AAAI Publications, Sixteenth International Conference on Principles of Knowledge Representation and Reasoning

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Incorporating Relevance in Epistemic States in Belief Revision
James Delgrande, Pavlos Peppas

Last modified: 2018-09-24

Abstract


We present an account of relevance in belief revision where, intuitively, one wants to only consider the relevant part of an agent's epistemic state in a revision. We assume that relevance is a domain-specific notion, and that (ir)relevance assertions are given as part of the agent's epistemic state. Such assertions apply in a given context, and are of the form ``in the case that formula \sigma holds, the Y part of the agent's epistemic state is independent of the rest of the epistemic state'', where Y is part of the signature of the language. Two approaches are given, one in which (in semantic terms) conditions are placed on a faithful ranking on possible worlds to enforce the (ir)relevance assertions, and a second in which the possible worlds characterising the agent's beliefs may be modified in a revision. These approaches are shown to yield the same resulting belief set. Corresponding postulates and a representation result are given. The overall approach is compared to that of Parikh's for language splitting as well as with multivalued dependencies in relational databases.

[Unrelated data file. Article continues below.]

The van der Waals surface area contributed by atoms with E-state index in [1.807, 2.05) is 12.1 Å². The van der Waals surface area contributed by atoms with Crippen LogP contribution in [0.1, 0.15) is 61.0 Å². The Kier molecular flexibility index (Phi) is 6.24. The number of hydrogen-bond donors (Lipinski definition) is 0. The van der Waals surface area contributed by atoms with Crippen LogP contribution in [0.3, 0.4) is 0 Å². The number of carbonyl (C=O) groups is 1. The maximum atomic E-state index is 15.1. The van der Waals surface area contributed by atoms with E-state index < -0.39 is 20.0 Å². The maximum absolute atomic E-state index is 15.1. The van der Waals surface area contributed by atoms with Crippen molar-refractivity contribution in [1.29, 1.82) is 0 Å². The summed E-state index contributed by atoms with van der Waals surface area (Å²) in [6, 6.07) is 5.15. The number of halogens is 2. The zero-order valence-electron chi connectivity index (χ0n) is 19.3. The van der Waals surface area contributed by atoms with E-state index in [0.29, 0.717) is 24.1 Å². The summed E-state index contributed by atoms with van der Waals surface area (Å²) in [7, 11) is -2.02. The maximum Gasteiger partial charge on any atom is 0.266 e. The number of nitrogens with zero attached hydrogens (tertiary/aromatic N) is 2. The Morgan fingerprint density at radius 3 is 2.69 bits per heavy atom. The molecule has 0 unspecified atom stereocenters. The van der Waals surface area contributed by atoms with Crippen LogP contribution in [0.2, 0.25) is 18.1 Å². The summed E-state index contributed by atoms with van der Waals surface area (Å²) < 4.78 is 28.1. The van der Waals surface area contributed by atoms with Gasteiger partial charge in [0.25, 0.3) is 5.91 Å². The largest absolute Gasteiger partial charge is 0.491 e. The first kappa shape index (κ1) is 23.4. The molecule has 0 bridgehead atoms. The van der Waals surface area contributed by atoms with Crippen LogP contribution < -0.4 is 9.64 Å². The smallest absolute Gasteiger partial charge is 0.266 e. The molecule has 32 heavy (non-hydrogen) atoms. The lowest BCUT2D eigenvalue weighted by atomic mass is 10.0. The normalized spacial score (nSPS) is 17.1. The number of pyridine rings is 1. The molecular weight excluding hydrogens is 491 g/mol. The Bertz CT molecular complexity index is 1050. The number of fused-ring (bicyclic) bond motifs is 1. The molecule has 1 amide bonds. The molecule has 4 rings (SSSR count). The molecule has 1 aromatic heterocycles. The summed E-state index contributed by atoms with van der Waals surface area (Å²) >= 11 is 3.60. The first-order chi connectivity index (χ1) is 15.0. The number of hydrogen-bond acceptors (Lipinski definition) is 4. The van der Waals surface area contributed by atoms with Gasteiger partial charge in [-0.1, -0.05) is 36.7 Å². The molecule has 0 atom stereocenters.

Keywords


Knowledge representation and reasoning; belief revision; relevance

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